However there are catches with the EDAA Mechanism:
1. in order to use the Icon, the Third Party must sign up to the ‘IAB Europe OBA Framework’;
2. all those signing up to this Framework must become compliant with the principles it lays down and self-certify such compliance within six months after signing up;
3. when arranging for deployment of the Icon, the Third Party must follow detailed ‘Technical Specifications for implementing the IAB Europe OBA Framework and EASA BPR in Europe’;
4. to be able to use the Icon, a licence has to be obtained. There are two licence fees:
– the ‘regular’ fee of €5000 a year; and
– for small or medium sized enterprises a reduced annual fee of €3000.
The lower fee will only be payable if evidence can be provided that the enterprise derived annual revenue from online display advertising of below €3 million.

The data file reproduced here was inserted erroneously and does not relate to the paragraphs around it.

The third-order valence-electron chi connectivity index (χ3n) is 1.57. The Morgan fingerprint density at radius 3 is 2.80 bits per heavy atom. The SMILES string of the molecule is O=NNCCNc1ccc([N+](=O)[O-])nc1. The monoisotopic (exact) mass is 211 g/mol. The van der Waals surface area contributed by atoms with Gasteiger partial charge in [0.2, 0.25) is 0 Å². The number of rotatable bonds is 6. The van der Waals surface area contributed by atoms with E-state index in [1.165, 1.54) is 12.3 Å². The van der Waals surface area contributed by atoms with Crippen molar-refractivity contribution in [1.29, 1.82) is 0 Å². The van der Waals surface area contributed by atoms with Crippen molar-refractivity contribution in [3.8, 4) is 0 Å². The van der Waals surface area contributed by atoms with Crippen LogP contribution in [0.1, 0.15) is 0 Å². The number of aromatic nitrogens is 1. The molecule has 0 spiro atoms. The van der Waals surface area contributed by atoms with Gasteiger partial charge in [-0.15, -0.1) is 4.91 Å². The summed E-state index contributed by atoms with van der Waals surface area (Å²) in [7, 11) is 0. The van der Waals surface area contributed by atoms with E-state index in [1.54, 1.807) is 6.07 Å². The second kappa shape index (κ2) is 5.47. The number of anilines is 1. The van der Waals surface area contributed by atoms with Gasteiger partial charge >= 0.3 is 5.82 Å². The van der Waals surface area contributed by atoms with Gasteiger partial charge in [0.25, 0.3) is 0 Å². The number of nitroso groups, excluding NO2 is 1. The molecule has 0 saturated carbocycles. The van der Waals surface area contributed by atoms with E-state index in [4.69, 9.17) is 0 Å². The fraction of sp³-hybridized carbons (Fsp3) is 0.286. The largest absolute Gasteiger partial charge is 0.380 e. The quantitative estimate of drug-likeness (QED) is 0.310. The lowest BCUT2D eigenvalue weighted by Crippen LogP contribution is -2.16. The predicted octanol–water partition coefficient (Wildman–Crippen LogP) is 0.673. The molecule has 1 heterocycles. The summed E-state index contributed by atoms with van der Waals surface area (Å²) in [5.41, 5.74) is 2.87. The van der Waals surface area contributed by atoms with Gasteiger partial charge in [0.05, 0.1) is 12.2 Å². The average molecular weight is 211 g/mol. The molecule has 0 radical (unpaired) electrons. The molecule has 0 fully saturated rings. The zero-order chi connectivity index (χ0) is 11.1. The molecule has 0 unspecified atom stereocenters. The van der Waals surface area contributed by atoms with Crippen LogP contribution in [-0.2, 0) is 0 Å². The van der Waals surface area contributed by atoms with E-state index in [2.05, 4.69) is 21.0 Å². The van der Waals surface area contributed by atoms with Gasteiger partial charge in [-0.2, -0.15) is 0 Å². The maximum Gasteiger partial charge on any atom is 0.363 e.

It also appears that signing up for an Icon licence between now and the end of the year is not attractive, since the full annual fee will be charged for 2012.
5. Signatory Third Parties will be monitored by an ‘independent certified provider’ to ensure they adhere to the EU Industry Framework Principles. They will not receive a ‘trading seal’ unless they comply.
OBA Rule #4
Under OBA Rule 1.8.1 advertisers benefiting from OBA must co-operate if they are approached by the ASA for information about the identity of the responsible Third Party. The ASA cannot impose financial penalties, but could steps be taken through the CAP to stop the appearance of the relevant OBA Ads? The CAP Help Note says that an advertiser who is asked to co-operate may need to obtain details about which network carried the campaign or which third party served the ad. Beyond this, it sheds little light and no doubt online advertisers will be taking advice. They will be well advised to audit their OBA activity and all relevant Third Parties.